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Re: st: Spss's aggregate vs stata's collapse.


From   Ulrich Kohler <kohler@wzb.eu>
To   statalist@hsphsun2.harvard.edu
Subject   Re: st: Spss's aggregate vs stata's collapse.
Date   Wed, 13 Apr 2011 11:52:17 +0200

Am Mittwoch, den 13.04.2011, 10:05 +0100 schrieb Brendan Halpin:
> On Wed, Apr 13 2011, Amadou DIALLO wrote:
> 
> > Hi,
> > I am translating spss commands to stata and have trouble with different outputs.
> > Results are different after "aggregate" for ceb (children ever born).
> 
> If the two files are exactly identical at the collapse/aggregate point
> (and that's worth verifying, as the generate/if and compute/if commands
> will not necessarily be identical in the case of missing values on the
> right hand side), I would guess it has to do with SPSS and Stata
> handling weights differently in this situation. You could test this by
> re-running the manipulation without weights. Note the
> "negative/zero/missing weight" warning you get with SPSS. 
> 
> If that is the problem, one possible workaround is to handle the weights
> yourself: multiply ceb by the weight variable, and sum the result in the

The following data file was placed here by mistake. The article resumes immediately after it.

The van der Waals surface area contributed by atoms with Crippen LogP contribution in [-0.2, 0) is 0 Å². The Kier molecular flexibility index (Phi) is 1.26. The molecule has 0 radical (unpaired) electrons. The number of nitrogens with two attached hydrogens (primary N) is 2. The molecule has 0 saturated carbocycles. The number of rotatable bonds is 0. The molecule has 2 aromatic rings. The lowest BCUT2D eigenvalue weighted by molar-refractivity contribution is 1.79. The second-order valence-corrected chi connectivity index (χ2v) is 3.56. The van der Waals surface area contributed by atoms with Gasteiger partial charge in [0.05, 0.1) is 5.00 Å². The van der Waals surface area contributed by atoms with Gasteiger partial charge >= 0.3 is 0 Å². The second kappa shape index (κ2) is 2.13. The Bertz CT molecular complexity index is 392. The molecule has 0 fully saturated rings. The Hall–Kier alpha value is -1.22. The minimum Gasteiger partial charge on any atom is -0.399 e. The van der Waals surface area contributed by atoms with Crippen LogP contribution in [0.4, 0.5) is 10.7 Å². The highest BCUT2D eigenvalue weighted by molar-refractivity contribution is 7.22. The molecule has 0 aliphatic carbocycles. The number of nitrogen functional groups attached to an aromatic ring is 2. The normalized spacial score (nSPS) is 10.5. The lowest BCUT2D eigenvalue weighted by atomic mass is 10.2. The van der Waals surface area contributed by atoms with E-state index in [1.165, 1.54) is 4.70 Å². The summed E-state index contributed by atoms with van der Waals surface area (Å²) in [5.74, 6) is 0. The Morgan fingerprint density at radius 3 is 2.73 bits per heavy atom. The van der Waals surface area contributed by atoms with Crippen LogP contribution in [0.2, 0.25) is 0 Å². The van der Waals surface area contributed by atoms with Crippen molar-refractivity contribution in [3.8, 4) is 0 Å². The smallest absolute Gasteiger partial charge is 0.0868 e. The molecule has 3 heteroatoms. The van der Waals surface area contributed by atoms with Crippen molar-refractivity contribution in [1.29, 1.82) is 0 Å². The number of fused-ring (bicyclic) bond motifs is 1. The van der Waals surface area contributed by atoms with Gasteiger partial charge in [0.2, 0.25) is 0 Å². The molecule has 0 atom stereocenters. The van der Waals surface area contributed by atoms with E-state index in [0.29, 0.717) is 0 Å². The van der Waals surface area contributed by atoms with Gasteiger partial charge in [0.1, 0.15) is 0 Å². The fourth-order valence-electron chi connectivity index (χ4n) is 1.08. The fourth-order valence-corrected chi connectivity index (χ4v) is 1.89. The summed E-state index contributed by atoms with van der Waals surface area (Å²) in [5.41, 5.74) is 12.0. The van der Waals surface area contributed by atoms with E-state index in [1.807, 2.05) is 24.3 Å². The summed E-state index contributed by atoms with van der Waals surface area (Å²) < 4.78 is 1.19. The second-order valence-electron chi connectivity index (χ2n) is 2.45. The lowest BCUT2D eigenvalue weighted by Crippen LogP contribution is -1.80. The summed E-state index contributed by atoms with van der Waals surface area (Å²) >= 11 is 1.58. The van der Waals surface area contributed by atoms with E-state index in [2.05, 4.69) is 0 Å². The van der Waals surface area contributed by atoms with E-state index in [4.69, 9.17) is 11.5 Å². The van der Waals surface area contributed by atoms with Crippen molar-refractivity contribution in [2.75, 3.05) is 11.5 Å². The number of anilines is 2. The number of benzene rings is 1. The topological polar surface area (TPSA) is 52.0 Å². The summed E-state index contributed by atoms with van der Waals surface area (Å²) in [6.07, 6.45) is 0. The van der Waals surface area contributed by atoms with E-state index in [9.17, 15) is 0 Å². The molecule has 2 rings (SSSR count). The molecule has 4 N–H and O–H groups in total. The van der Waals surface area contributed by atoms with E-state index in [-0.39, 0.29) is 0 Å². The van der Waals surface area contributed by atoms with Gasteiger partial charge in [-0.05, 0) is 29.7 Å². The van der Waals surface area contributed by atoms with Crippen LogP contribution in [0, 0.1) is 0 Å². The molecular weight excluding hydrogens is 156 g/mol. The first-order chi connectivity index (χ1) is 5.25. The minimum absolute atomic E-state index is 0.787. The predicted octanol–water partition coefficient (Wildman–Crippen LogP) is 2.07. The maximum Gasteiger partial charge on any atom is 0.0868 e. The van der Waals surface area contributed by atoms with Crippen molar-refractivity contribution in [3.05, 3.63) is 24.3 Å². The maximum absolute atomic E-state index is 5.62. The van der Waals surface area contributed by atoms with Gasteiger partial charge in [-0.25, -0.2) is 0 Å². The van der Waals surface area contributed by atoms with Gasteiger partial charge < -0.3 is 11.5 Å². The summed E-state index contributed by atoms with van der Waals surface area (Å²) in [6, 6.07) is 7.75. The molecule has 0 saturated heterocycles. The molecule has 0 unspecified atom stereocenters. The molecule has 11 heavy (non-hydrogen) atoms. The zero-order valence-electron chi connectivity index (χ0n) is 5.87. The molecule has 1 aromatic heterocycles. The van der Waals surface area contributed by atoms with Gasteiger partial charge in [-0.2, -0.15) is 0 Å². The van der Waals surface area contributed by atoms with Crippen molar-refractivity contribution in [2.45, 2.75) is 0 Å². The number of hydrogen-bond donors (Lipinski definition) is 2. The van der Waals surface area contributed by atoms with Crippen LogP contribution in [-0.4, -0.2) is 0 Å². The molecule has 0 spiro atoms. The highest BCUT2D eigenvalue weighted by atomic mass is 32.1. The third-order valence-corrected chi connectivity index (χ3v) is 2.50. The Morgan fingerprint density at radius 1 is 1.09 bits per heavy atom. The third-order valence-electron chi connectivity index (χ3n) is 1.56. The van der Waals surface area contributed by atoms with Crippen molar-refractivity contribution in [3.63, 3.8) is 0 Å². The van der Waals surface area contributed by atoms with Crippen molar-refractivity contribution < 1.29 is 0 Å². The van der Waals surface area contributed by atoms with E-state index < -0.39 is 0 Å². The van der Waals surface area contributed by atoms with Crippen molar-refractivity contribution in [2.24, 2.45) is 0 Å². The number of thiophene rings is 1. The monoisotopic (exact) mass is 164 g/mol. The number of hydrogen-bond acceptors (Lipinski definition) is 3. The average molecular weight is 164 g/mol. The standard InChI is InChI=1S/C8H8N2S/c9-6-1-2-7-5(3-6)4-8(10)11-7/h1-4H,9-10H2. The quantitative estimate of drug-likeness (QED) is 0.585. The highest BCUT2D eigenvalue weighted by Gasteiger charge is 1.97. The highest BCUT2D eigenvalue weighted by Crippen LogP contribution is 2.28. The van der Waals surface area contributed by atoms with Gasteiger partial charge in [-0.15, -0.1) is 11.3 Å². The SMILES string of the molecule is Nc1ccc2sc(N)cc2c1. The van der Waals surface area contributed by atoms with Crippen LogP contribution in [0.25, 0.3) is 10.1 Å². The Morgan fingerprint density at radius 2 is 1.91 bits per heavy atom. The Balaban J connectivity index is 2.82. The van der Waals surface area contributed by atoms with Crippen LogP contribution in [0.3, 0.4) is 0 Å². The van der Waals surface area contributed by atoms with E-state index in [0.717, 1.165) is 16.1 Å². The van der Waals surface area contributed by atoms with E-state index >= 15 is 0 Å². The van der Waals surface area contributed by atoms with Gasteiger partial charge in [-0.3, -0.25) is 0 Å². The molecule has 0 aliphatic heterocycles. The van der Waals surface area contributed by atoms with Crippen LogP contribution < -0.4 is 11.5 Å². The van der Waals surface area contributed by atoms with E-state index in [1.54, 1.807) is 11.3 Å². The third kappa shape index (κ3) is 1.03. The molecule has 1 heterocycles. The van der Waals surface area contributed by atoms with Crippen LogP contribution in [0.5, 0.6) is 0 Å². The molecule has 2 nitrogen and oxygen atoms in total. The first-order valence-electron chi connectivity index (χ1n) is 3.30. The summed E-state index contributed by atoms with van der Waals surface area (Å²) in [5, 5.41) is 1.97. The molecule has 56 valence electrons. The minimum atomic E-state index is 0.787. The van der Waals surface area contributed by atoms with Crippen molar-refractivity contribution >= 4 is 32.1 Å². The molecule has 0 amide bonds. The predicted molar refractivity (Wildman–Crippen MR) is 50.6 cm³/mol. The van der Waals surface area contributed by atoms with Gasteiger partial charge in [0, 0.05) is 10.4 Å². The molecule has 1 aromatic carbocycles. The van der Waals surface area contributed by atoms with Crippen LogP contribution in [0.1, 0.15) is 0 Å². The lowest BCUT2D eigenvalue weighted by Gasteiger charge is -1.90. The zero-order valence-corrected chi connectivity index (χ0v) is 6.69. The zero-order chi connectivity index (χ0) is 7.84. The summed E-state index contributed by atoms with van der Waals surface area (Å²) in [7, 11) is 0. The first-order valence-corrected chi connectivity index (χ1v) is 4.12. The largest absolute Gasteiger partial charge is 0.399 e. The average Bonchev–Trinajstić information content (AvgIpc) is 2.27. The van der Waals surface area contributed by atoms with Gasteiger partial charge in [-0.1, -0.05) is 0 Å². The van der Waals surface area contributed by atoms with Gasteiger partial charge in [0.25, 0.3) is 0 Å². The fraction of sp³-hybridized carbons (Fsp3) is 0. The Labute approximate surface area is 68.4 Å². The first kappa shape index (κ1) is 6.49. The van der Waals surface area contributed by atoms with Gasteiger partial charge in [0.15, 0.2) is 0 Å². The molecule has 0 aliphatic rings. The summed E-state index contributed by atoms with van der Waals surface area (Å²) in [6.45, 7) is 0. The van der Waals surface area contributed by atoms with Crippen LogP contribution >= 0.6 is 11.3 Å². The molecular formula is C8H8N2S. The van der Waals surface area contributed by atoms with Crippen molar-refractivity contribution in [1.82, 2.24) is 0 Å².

> -collapse- statement. 

This reminds me to something. SPSS, might be inconsistent in handling
the weights in itself. In Stata doing something like this

. sysuse auto, clear
. reg price for [aweight=gear_ratio]
. scalar d1 = _b[foreign]

. sum price if !for [aweight=gear_ratio] 
. scalar d2 = r(mean)
. sum price if for [aweight=gear_ratio] 
. scalar d2 = r(mean)-d2

. collapse price [aweight=gear_ratio], by(for)
. scalar d3 = price[2]-price[1]

yields to (almost) identical results for scalars d1, d2, d3:

. scalar list d1 d2 d3
        d1 =   478.0205
        d2 =   478.0205
        d3 =  478.02051

The last time I checked (some years ago) this was not the case in SPSS.
With non-integer weights SPSS yielded to different results for d1 than
for d2 and d3. If I remember correctly, SPSS-aggregate and
SPSS-descriptives seemed to use some kind of rounding for non-integer
weights, although I did not found out what kind of rounding they used. 

Wonder whether this observation is still valid. 

Uli







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